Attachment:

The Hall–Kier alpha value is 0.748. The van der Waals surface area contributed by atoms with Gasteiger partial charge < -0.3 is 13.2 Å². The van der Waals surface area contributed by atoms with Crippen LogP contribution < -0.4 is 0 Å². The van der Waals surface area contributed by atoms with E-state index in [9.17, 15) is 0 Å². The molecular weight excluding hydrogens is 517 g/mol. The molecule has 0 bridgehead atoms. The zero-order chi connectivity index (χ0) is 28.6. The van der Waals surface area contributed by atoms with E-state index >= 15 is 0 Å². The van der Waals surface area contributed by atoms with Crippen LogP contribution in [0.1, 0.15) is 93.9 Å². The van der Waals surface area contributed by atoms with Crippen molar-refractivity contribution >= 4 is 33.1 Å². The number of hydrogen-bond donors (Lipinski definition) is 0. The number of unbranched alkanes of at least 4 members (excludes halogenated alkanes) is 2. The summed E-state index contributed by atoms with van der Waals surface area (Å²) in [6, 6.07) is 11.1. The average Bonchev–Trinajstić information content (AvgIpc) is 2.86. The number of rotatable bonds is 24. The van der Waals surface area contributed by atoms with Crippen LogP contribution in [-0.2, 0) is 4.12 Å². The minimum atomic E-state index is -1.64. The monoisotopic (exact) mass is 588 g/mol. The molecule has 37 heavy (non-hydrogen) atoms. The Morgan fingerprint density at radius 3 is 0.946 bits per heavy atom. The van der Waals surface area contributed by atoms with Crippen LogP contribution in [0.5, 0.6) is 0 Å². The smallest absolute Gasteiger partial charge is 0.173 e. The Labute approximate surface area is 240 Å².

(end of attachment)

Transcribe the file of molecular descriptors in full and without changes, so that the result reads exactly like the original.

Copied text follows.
The Hall–Kier alpha value is 0.748. The van der Waals surface area contributed by atoms with Gasteiger partial charge < -0.3 is 13.2 Å². The van der Waals surface area contributed by atoms with Crippen LogP contribution < -0.4 is 0 Å². The van der Waals surface area contributed by atoms with E-state index in [9.17, 15) is 0 Å². The molecular weight excluding hydrogens is 517 g/mol. The molecule has 0 bridgehead atoms. The zero-order chi connectivity index (χ0) is 28.6. The van der Waals surface area contributed by atoms with E-state index >= 15 is 0 Å². The van der Waals surface area contributed by atoms with Crippen LogP contribution in [0.1, 0.15) is 93.9 Å². The van der Waals surface area contributed by atoms with Crippen molar-refractivity contribution >= 4 is 33.1 Å². The number of hydrogen-bond donors (Lipinski definition) is 0. The number of unbranched alkanes of at least 4 members (excludes halogenated alkanes) is 2. The summed E-state index contributed by atoms with van der Waals surface area (Å²) in [6, 6.07) is 11.1. The average Bonchev–Trinajstić information content (AvgIpc) is 2.86. The number of rotatable bonds is 24. The van der Waals surface area contributed by atoms with Crippen LogP contribution in [-0.2, 0) is 4.12 Å². The minimum atomic E-state index is -1.64. The monoisotopic (exact) mass is 588 g/mol. The molecule has 37 heavy (non-hydrogen) atoms. The Morgan fingerprint density at radius 3 is 0.946 bits per heavy atom. The van der Waals surface area contributed by atoms with Crippen LogP contribution in [0.5, 0.6) is 0 Å². The smallest absolute Gasteiger partial charge is 0.173 e. The Labute approximate surface area is 240 Å².